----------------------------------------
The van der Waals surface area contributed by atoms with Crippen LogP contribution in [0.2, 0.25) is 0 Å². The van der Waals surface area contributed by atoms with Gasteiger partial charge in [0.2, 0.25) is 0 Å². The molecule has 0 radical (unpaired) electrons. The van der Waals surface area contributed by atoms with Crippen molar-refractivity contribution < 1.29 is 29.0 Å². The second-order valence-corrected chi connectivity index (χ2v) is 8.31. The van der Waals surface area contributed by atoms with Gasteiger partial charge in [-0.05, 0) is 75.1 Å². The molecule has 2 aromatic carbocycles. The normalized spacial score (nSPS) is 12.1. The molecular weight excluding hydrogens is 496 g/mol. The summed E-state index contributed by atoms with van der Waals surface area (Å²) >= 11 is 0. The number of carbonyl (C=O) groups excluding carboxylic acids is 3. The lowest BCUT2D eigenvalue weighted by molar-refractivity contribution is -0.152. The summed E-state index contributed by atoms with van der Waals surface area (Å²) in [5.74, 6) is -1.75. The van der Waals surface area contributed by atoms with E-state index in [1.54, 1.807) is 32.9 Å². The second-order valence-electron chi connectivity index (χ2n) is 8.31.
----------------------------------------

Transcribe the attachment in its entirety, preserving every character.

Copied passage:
The van der Waals surface area contributed by atoms with Crippen LogP contribution in [0.2, 0.25) is 0 Å². The van der Waals surface area contributed by atoms with Gasteiger partial charge in [0.2, 0.25) is 0 Å². The molecule has 0 radical (unpaired) electrons. The van der Waals surface area contributed by atoms with Crippen molar-refractivity contribution < 1.29 is 29.0 Å². The second-order valence-corrected chi connectivity index (χ2v) is 8.31. The van der Waals surface area contributed by atoms with Gasteiger partial charge in [-0.05, 0) is 75.1 Å². The molecule has 2 aromatic carbocycles. The normalized spacial score (nSPS) is 12.1. The molecular weight excluding hydrogens is 496 g/mol. The summed E-state index contributed by atoms with van der Waals surface area (Å²) >= 11 is 0. The number of carbonyl (C=O) groups excluding carboxylic acids is 3. The lowest BCUT2D eigenvalue weighted by molar-refractivity contribution is -0.152. The summed E-state index contributed by atoms with van der Waals surface area (Å²) in [5.74, 6) is -1.75. The van der Waals surface area contributed by atoms with E-state index in [1.54, 1.807) is 32.9 Å². The second-order valence-electron chi connectivity index (χ2n) is 8.31.